The ongoing trade war between the U.S. and China has been affecting trade across borders, especially when it comes to technology from Huawei. The initial allegations of espionage are in question, as Donald Trump told reporters at a recent press conference that he could see Huawei being included in "some part of a trade deal," referring to a deal with China.
"Huawei is something that's very dangerous. You look at what they've done from a security standpoint, from a military standpoint, it's very dangerous," said President Trump. "So, it's possible that Huawei even would be included in some kind of a trade deal. If we made a deal, I could imagine Huawei being possibly included in some form, some part of a trade deal."
Giving up security for trade seems like an odd diplomatic decision. As The Verge points out, it would be critical to global trade "if Huawei wasn't really a security threat, and Trump just used that as an excuse to escalate the trade war." So far, Huawei has not been aggressive about American companies being banned from trade.
The founder and CEO of Huawei Technologies, Ren Zhengfei hasn't engaged with media a lot in the past, but he has been doing interviews this past week. He spoke about the ban in an interview with Bloomberg. In response to the question about expected retaliation from Beijing over the trade ban, Ren took a protective stand: "That [retaliation] will not happen, first of all. And second of all, if that happens, I will be the first to protest."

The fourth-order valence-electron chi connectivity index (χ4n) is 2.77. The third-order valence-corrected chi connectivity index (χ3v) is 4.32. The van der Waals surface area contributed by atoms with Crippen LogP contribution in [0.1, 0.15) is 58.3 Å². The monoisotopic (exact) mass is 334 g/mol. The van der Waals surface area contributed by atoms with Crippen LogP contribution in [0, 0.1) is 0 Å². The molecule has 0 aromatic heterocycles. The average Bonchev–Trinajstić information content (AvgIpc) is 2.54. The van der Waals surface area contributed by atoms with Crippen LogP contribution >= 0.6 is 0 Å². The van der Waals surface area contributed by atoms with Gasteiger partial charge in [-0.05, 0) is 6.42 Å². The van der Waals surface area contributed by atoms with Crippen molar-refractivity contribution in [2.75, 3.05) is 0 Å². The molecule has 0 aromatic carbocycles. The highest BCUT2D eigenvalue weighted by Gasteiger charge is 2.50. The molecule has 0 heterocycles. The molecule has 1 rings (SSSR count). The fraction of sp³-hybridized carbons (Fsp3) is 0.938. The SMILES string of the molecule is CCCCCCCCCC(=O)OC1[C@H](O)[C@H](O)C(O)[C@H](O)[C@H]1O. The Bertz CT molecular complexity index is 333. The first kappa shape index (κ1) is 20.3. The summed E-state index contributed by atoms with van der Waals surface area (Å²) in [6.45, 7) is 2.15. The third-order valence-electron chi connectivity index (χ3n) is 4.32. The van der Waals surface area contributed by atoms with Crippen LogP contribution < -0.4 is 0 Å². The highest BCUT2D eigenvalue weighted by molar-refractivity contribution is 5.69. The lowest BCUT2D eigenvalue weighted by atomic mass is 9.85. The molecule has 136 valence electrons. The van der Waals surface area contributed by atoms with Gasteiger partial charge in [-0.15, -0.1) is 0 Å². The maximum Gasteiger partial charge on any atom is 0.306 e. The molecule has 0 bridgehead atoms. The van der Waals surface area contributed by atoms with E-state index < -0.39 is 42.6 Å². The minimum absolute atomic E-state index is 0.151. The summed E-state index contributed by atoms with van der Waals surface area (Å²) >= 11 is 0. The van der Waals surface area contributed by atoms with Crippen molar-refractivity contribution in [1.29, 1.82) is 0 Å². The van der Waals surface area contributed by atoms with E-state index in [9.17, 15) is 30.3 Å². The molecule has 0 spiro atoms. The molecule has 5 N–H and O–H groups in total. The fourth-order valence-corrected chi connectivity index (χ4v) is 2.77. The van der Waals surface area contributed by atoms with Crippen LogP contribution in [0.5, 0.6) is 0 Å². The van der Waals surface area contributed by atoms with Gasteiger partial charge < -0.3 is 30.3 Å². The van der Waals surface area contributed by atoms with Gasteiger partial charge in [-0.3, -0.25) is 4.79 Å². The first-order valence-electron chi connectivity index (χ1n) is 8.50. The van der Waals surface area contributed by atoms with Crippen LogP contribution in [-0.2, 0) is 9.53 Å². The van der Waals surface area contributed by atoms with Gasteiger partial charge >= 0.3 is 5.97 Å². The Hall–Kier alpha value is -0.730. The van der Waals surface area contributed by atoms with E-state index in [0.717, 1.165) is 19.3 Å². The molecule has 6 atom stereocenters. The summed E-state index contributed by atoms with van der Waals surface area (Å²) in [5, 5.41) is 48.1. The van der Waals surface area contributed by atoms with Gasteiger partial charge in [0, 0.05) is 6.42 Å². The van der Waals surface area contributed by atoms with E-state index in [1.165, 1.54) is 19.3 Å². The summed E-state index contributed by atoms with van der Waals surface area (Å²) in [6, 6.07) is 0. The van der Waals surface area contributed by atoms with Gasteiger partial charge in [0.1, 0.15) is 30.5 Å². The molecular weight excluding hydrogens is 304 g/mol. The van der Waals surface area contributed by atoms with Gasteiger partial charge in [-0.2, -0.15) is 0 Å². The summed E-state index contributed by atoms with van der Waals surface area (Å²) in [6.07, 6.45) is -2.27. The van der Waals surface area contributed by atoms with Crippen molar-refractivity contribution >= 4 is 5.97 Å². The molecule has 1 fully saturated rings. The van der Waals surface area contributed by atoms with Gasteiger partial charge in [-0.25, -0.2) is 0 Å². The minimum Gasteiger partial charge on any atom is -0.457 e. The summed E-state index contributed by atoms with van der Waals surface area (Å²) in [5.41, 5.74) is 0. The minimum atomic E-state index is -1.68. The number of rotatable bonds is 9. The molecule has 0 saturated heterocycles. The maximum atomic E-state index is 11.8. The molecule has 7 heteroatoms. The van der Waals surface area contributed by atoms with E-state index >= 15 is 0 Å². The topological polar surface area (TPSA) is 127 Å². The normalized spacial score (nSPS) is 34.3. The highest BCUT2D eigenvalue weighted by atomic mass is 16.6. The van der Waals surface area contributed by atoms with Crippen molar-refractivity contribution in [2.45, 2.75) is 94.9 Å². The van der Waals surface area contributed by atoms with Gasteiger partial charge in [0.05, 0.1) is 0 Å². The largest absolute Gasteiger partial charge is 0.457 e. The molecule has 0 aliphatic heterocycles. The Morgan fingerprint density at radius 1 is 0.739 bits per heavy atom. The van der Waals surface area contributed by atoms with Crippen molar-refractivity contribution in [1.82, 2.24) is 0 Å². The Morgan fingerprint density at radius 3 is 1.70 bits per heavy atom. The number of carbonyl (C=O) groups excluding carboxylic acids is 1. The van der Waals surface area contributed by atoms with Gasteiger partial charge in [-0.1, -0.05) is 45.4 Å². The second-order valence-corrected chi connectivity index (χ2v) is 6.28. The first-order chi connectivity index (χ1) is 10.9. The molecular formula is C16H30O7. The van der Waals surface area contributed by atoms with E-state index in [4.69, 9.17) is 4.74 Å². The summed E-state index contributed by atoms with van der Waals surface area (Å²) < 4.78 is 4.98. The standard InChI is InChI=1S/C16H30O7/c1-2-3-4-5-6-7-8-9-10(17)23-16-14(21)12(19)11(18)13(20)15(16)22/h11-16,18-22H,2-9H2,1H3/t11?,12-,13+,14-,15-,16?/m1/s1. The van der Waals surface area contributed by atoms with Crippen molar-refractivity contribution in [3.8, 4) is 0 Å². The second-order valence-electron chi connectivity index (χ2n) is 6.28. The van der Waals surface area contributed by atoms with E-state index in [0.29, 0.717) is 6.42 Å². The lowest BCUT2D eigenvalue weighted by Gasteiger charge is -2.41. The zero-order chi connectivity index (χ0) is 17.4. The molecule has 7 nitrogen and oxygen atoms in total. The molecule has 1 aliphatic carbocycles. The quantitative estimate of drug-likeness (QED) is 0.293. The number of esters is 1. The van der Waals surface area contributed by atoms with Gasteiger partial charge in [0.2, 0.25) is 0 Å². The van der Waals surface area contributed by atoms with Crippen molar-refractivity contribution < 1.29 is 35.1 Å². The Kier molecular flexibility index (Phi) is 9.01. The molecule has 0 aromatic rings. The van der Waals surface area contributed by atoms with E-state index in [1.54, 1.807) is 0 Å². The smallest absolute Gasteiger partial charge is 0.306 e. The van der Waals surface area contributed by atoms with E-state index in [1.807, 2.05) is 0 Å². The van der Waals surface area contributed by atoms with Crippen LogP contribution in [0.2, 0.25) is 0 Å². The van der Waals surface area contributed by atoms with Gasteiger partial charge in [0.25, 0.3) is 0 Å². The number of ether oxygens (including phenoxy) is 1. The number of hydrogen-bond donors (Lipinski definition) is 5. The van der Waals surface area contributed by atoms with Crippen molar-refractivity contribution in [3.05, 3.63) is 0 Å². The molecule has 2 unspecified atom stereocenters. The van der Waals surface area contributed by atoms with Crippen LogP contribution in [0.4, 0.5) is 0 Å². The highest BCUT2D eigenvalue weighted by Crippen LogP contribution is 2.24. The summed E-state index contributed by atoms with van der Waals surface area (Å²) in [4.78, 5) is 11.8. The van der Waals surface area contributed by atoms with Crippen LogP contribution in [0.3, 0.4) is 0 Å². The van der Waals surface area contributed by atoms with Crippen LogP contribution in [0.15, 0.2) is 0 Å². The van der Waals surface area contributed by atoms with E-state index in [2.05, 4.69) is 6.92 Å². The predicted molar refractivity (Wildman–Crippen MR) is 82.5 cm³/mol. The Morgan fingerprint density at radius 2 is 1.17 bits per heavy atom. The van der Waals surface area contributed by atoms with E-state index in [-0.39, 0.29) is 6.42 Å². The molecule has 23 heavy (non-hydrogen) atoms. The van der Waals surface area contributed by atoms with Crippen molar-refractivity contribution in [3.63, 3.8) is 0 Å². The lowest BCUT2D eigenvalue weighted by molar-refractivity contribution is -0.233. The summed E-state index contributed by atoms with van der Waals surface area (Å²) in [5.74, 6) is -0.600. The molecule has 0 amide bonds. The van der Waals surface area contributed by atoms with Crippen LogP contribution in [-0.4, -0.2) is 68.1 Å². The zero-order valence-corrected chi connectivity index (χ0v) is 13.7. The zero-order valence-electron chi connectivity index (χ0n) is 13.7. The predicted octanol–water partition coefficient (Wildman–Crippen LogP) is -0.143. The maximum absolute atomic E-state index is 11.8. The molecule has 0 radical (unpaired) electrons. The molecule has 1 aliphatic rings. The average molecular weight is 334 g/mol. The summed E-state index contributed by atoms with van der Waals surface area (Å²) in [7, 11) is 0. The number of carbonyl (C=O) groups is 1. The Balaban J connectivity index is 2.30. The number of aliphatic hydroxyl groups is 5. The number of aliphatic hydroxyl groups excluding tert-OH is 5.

Ren also denied allegations of stealing technology. He said, "The U.S. has not developed that technology, so from where should I steal it? It's more likely that they steal our technology. Now we are leading the US. If we were behind, Trump wouldn't need to make so many efforts to attack us. He attacks us because we are now more advanced than them."
Earlier this year, Huawei became the world's second largest smartphone maker in terms of volume, knocking Apple from the spot. With smartphone sales in the first quarter jumping by 50%, there has been speculation around the tech race being the reason for the ensuing trade battle.
The CEO of the leading Chinese tech company is determined to continue work with American corporations, provided they are granted permission from Washington. He regards Apple as his 'teacher'. "Apple is the world's leading company," he said. "It's advancing in front of us. As a student, why would I oppose my teacher? I would never do that."
Ren also commented on the effect of the trade block on Huawei. "If some companies don't want to work with us, it's like a hole in the aeroplane," he said. "We are working to fix the hole, but the aeroplane is still able to fly."
The company had foreseen such a scenario and prepared a contingency plan. Huawei has the ability to manufacture its own chips, but of the total chips used, half come from the U.S. "Of the chips we've been using, half are from U.S. companies and a half we produce ourselves. If the U.S. imposes further restrictions on us, we'll reduce our purchases from the U.S. and use more of our own chips," said Zhengfei, solidifying his stance that his company can work without help from its American counterparts.